Submitted to: Conservation Genetics
Publication Type: Peer Reviewed Journal
Publication Acceptance Date: 4/21/2007
Publication Date: 4/1/2008
Citation: Jimenez, J., Brenes, A., Fajardo, D., Salas, A., Spooner, D.M. 2008. The Use and Limits of AFLP Data in the Taxonomy of Polyploid Wild Potato Species in Solanum Series Conicibaccata. Conservation Genetics. 9(2):381-387. Interpretive Summary: There are about 190 species of wild potatoes widely distributed throughout the Americas from the southwestern United States south to Argentina, Chile, and Uruguay. Many of these species are very similar to each other and they may not all be worthy of recognition as valid species. This study uses characters of the DNA of four species from Central America to examine whether these species are good species. The molecular data are unable to distinguish some species long thought to be distinct. The data suggest either that these species are hybridizing among each other or that they truly are not good species. Because species names are used to make inferences on their use, as in potato breeding programs, this study helps us to make better inferences about the useful traits of this species.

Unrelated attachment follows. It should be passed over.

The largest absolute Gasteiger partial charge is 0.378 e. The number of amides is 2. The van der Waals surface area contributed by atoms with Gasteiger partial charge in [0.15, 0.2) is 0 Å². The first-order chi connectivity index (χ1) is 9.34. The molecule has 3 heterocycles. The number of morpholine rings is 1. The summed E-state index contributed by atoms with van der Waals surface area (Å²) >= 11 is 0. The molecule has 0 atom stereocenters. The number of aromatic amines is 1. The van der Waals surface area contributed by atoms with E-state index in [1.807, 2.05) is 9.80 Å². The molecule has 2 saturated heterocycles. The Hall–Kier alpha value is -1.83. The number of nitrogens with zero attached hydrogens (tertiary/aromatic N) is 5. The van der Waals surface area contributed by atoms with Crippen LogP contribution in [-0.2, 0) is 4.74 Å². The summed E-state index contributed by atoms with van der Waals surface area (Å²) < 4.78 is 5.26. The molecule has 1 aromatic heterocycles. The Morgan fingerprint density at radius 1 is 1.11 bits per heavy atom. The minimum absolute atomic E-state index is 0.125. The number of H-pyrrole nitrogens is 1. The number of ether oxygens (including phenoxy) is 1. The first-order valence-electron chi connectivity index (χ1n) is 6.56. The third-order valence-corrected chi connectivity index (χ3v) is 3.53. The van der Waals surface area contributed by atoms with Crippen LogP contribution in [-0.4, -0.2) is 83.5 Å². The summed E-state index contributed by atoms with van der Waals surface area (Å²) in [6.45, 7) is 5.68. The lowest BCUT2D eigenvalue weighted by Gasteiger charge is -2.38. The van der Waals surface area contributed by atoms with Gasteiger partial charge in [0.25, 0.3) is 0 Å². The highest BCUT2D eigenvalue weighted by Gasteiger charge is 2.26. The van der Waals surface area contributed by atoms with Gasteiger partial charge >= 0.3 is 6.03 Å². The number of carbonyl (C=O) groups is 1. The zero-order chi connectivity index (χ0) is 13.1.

Technical Abstract: Solanum sect. Petota (tuber-bearing wild and cultivated potatoes) are a group of approximately 190 wild species distributed throughout the Americas from the southwestern United States south to Argentina, Chile, and Uruguay. Solanum series Conicibaccata are a group of approximately 40 species within sect. Petota, distributed from central Mexico to central Bolivia, composed of diploids (2n = 2x = 24), tetraploids (2n = 4x = 48) and hexaploids (2n = 6x = 64); the polyploids are thought to be polysomic polyploids. This study initially was designed to address species boundaries of the four Mexican and Central American species of series Conicibaccata with AFLP data with the addition of first germplasm collections of one of these four species S. woodsonii, as a follow-up to prior morphological, chloroplast DNA, and RAPD studies; and additional species of series Conicibaccata from South America. AFLP data from 12 primer combinations (1722 polymorphic bands) are unable to distinguish polyploid species long thought to be distinct. The data suggest a complex reticulate history of the tetraploids or the need for a broad downward reevaluation of the number of species in series Conicibaccata, a trend seen in other series of sect. Petota. Separately, we report the first chromosome count of S. woodsonii, as 2n = 48.